Don't Come Knocking


Wim Wenders
Wim Wenders



Don't Come Knocking
Sam Shepard
Jessica Lange
Tim Roth
Gabriel Mann
Sarah Polley
Faruiza Balk
Eva Marie Saint

Directed by
Wim Wenders

Sam Shepard

based on a story by Sam Shepard and Wim Wenders

Director of Photography
Franz Lustig

Peter Schwartzkopff



Press Kit

Bonus Clip



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Jessica Lange and Sam Shepard in Don't Come Knocking



A farce, a family story, a road movie
Story by Sam Shepard and Wim Wenders

Howard Spence has seen better days. When he was younger he was a movie star, mostly in Westerns. At the age of sixty, Howard uses drugs, alcohol and young girls to avoid the painful truth that there are only supporting roles left for him to play. After yet another night of debauchery in his trailer, Howard awakens in disgust to find that he is still alive, but that nobody in the world would have missed him if he had died.

That morning Howard is absent from the film set. Instead, we see him galloping away on his movie horse in his costume – full cowboy regalia. But there is no camera filming him this time. Howard is fleeing, from the film and his life.

At an old train station, Howard trades in his costume for the shabby clothes of an old ranch hand. He rides the train for a while and then he rents a car. Eventually he catches a Greyhound, after discarding his credit cards and cell phone. Finally he arrives in Elko, Nevada, the place that he ran away from years ago and where his 80 year-old mother still lives.

Mom takes him in, even if she hasn’t seen her only son for more than thirty years. Although she’s only seen his face on the covers of tabloids, and received nothing but a handful of postcards from him, it’s as if he had only left for a moment to buy a pack of cigarettes. She treats him as if he were still a boy. Perhaps Mom realizes that Howard is on the verge of a nervous breakdown. With her dry humor and matter-of-fact approach to his failed career, she awakens Howard to his self-loathing and self-pity.

Meanwhile, the film shoot that Howard has abandoned is interrupted. The insurance company is furious about the costly damage, which increases daily. They hire a private detective, Sutter, to find Howard. Sutter is a sort of bounty hunter. Like Howard, he is a figure from a different world. In the following scenes, we always see Sutter on Howard’s trail, in hot pursuit.

Howard, an alcoholic, doesn’t stay sober for long at Mom’s house. One night he wanders into the city and ends up in a crummy casino, drinking with an old school buddy whose pitiful existence mirrors his own life even more painfully. They get thoroughly drunk, have a mindless fistfight, and end up in the gutter where they get scooped up by the cops.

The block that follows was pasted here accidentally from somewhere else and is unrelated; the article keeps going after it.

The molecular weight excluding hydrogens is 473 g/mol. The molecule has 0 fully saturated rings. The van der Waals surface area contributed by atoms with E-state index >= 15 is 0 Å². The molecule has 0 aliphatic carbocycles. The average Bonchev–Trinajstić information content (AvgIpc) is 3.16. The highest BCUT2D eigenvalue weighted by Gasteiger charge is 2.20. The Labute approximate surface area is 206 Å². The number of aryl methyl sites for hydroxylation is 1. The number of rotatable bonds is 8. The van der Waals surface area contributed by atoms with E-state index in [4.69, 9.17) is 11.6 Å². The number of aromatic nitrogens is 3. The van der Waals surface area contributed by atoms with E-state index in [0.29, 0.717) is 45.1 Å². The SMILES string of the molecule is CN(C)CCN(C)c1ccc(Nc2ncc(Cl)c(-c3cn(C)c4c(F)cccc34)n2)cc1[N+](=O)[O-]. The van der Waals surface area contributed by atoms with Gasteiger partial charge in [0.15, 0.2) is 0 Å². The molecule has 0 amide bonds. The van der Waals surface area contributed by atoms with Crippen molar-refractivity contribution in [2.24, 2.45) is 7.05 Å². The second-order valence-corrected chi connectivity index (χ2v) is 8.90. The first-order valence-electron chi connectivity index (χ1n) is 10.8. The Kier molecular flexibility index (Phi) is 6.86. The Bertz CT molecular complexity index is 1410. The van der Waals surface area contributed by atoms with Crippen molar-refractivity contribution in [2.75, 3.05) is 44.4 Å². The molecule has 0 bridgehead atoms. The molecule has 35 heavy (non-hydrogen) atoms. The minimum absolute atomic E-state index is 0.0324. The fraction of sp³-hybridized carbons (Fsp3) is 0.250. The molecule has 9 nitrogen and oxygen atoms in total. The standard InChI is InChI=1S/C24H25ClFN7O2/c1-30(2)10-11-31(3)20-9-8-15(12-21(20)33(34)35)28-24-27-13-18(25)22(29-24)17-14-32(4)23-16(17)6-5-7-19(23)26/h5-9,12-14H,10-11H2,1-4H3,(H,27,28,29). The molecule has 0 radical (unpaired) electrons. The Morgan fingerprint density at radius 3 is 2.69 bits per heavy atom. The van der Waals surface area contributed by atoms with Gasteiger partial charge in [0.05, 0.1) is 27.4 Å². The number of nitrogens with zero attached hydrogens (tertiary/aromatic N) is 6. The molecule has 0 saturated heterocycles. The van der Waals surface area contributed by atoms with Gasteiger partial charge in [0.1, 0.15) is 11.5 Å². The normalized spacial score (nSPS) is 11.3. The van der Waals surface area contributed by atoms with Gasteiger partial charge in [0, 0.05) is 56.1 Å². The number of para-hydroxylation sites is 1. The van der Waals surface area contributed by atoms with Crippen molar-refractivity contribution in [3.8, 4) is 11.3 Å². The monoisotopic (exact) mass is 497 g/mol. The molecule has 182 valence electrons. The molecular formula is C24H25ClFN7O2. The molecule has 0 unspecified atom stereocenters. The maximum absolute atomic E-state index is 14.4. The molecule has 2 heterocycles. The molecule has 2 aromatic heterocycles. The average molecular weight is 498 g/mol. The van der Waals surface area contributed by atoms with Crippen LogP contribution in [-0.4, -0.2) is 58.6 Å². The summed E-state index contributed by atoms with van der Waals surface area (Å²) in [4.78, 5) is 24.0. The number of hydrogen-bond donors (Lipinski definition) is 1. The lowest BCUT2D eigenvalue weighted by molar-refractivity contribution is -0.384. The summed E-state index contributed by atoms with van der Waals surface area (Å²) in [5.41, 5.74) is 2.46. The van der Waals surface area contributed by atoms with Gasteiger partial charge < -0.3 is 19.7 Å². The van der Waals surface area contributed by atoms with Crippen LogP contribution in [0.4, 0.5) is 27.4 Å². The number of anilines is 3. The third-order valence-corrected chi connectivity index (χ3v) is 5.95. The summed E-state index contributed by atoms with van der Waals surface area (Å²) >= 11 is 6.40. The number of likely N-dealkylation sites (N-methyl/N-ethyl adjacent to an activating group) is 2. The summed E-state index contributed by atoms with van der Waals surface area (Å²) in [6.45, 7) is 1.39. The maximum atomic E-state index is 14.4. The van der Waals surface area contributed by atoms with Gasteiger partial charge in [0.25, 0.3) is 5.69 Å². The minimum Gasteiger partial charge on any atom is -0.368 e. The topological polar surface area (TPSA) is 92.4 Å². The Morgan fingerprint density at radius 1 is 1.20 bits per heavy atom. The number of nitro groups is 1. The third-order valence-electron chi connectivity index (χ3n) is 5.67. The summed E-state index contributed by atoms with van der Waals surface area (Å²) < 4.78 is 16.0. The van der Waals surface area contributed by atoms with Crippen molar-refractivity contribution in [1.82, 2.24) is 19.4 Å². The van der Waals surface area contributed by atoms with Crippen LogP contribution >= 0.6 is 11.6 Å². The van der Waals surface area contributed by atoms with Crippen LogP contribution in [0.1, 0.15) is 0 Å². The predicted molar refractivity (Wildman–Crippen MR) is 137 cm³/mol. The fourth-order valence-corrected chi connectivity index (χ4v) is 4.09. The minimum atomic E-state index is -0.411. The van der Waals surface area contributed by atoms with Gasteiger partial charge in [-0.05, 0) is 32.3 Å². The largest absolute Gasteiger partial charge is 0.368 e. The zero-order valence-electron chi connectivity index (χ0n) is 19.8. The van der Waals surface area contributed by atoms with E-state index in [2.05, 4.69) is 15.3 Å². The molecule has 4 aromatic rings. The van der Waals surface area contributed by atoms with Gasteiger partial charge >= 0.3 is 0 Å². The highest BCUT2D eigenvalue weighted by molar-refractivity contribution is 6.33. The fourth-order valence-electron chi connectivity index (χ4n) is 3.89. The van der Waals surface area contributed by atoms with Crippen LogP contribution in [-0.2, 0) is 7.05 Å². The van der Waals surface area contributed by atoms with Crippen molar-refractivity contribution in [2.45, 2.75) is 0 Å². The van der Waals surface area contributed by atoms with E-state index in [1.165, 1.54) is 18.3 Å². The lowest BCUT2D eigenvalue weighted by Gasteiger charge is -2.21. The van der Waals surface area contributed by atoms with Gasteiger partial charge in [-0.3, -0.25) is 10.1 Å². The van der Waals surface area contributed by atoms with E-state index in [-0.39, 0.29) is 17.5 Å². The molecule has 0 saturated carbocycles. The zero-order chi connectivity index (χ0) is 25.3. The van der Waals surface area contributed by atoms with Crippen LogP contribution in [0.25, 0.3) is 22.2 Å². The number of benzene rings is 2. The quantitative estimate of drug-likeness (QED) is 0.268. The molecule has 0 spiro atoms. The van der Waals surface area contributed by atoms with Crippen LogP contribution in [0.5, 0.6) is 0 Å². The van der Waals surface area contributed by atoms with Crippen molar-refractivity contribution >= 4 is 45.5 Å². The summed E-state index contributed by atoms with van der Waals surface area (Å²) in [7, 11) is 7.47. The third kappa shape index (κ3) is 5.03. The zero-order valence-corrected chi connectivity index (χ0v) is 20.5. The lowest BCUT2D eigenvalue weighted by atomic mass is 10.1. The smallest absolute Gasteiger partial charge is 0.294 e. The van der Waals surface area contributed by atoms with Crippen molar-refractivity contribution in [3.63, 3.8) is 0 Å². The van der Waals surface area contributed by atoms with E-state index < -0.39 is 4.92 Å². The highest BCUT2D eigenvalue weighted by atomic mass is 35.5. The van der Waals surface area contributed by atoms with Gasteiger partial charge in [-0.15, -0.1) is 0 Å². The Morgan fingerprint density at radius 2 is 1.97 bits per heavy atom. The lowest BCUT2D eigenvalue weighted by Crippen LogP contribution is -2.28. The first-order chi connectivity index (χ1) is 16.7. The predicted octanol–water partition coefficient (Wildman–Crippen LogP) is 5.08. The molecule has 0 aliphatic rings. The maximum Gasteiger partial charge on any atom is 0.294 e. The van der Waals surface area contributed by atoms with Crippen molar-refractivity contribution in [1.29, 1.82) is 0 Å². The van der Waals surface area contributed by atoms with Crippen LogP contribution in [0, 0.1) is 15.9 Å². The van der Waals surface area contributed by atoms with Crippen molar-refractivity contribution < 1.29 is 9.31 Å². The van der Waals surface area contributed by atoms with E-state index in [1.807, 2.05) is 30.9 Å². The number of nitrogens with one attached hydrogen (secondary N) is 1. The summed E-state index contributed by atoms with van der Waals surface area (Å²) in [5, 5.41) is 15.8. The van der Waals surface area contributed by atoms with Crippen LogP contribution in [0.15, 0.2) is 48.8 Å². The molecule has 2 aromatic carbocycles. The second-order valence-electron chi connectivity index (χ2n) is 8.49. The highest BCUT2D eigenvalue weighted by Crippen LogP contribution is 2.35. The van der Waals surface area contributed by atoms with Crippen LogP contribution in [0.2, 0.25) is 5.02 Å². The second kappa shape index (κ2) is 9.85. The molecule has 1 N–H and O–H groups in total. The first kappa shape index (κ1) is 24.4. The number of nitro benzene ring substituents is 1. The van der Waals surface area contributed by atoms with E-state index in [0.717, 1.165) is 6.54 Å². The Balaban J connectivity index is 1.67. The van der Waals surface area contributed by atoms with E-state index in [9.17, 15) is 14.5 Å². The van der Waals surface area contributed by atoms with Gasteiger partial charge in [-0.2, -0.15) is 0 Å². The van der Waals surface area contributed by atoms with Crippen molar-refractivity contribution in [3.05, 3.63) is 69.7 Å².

Howard wakes up in a drying-out cell. This police incident brings Sutter dangerously close to him, but Mom bails Howard out in the nick of time. Afterward, they finally have a real conversation about the past. Mom remembers that more than twenty years ago a young woman called her up trying to locate Howard. Mom figured that the girl was pregnant. Howard is shocked at the thought that he has a grown child somewhere. This child seems to be a ray of hope, a possible salvation from his narcissistic and meaningless life. When Sutter appears in town, reminding Howard of the reality he has escaped from, he flees again, this time to find his child

In 1900, Butte, Montana was the biggest city west of the Mississippi. Now it is a place of deep depression. Downtown Butte is a ghost town, barely recognizable as the setting of the film shot there 25 years ago, a movie that catapulted Howard to stardom. Many affairs and one-night stands took place during that shoot. Doreen was one of Howard’s flames then. She’s still working at the same coffee shop where she met Howard as a young, blooming beauty. She has a son, Earl, a rock musician and singer living in Butte.

Howard meets Doreen again. She reacts very calmly to the sudden reappearance of her old lover and the father of her son. Howard’s meeting with Earl, on the other hand, is quite violent. Earl completely rejects this unknown father who appears too late in his life. Saddened by this encounter, Howard is ready to give up and leave Butte again, when out of nowhere a young woman named Sky appears. She is exactly the same age as Earl. She is in fact, Howard’s daughter, the product of another short fling that happened during the filming of the same movie. She is Earl’s half-sister. These siblings do not know about each other. That’s when the real complications of this American family reunion begin...

For the first time in his life, Howard tries to do something unselfish. He tries to put this disconnected family back together. But he has little success. In the end, he is relieved when Sutter appears to forcibly escort him back to his role on the movie set. At least there he has written dialogue, a schedule, and an order to keep that he is incapable of mastering in real life. But even if his mission as a father is a failure, he has managed to bring a brother and a sister together, and mother and her son closer to each other...



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